The rotor of the motor distributor has small ferrite rods imbedded. Those have to be detected when they pass the very small (11mm high E ferrite) transformator. One of the windings on it is the L3 from the diagram, generating 600mH 12V sinus. Another winding detects the inducted signal. Detection rate can be up to 10.000 times X 6 (for 6 cylinders)/minute. Due to the winding of the transformator the signal at the pick up coil's ampitude becomes lower (1Volt) when the ferrite passes. This is detected by another circuit. So it is important that the peak amplitudes don't change a lot due to temperature since this will interfere with the passing of the ferrite rod.But you're pulling out the voltage, not the current!
In this case, it is necessary to stabilize using feedback on the current. Also it will reduce the maximum power! If you want to stabilize the magnitude of the magnetic field, then it is possible, but this other generator circuit will be different. And I do not understand, your attachment to the transformer.
1. You mean L3?; how small?I do not know of a simple way to stabilize the current.Only complex ways come to mind.I present the circuit as follows:
1. a small resistor connected in series with the inductance (this is a current-voltage converter);
2. Amplifier on the operational amplifier;
3. Peak detector;
4. The filter;
5. Scheme of adjustment of the oscillator current;
6. Buffer amplifier.
Yes the inductance changes when the ferrite rods comes nearIs it possible to understand the mechanism as follows: The ferrite rods are periodically approaching the inductor, which causes a change in inductance?
Do you want to get the modulation frequency and control the rotation speed?
Until I understand what you want, I can not help you.But the current stabilization circuit will not be easy!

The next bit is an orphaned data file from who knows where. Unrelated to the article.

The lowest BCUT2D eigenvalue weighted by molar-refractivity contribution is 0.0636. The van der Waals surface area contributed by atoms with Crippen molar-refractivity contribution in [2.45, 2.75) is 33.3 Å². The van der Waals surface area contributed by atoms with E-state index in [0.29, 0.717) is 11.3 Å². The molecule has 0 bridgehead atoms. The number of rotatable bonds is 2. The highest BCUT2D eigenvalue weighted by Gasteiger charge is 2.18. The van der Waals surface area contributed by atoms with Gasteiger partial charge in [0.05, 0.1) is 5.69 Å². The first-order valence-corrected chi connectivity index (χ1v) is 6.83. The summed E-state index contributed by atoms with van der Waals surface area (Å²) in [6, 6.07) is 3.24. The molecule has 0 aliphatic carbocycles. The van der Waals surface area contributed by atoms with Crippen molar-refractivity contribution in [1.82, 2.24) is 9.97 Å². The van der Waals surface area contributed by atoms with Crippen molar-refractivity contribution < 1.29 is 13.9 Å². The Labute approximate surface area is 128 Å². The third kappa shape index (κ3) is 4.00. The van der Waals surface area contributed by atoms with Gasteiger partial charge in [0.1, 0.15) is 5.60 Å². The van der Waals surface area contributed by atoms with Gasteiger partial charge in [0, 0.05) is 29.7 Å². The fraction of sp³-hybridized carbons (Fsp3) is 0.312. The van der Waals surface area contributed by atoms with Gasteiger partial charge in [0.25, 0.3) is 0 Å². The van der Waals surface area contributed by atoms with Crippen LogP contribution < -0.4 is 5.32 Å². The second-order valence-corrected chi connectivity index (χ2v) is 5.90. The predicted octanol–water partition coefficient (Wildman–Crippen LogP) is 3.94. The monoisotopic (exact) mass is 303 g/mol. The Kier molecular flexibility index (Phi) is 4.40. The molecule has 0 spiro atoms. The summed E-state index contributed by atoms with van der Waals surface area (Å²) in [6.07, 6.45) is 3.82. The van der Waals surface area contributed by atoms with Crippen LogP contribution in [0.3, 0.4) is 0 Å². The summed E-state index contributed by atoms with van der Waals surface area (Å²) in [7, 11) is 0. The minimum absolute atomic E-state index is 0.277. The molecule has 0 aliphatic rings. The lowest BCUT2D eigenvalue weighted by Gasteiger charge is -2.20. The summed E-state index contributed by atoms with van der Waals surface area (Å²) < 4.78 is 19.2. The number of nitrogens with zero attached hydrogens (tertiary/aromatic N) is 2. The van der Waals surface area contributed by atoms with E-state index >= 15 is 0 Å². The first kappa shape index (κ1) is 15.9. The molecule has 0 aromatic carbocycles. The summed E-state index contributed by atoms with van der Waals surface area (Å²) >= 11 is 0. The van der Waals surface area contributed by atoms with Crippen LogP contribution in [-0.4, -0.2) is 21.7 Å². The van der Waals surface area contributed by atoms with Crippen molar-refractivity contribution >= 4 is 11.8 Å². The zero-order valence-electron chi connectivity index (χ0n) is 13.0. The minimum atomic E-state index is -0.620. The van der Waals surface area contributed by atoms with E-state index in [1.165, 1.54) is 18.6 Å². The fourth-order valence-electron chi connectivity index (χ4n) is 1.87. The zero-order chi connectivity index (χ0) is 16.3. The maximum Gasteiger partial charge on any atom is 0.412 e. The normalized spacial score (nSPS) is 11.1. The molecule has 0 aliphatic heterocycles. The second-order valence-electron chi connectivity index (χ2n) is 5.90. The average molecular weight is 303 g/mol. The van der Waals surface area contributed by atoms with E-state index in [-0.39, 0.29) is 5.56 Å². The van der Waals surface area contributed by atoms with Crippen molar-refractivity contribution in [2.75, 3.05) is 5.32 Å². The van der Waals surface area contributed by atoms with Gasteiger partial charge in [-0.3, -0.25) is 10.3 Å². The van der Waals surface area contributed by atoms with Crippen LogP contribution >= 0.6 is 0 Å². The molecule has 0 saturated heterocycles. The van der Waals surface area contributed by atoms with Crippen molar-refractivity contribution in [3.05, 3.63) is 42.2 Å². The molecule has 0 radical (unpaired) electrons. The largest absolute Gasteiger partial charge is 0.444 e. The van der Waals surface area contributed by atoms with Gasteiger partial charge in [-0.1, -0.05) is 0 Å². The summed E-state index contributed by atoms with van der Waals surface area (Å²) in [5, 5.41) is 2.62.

PS is with LDO regulator at 8V.Generally, the voltage instability may have at least three reasons.
First is instability of PS itself. Remedy - 78XX.
Second is thermal point of set instability. Bordoyunov is solved that brilliantly.
Third is - what the generation regime You are looking for? If mild, it is principially instable yet has good (low harmonics) form factor. Choosing a harder loop factor You get a hard generation regime what gives a stable voltage but rather bad form factor. Thus, its always the compromis between both mentioned, quality and quantity.
Sounds interesting. Resistance of the coil is 1.2 ohms. I possibly have to adjust the inductance, so it would be interesting to have the formulas used. Many thanks for yr help!I need to know the inductance resistance of 60 μH, or even better the Q-factor at some frequency.This is required to determine an additional, series resistor with this inductance, and the value of the current through the inductance, which must be stabilized.A small resistor is needed to isolate a voltage proportional to the current through the inductance.Further, this voltage will be amplified, straightened and filtered.The resulting voltage is used to change the mode (and transconductance of the transistor) of the oscillator.
Looks very nice, very stable current I(L1) in #36 ... but since I am not an expert as you apparently are.... , can you explain yr voltage source B1 and V(I)?… and the functioning of yr current stabilization. Thanks fr yr time and effort!
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by Jake Hertz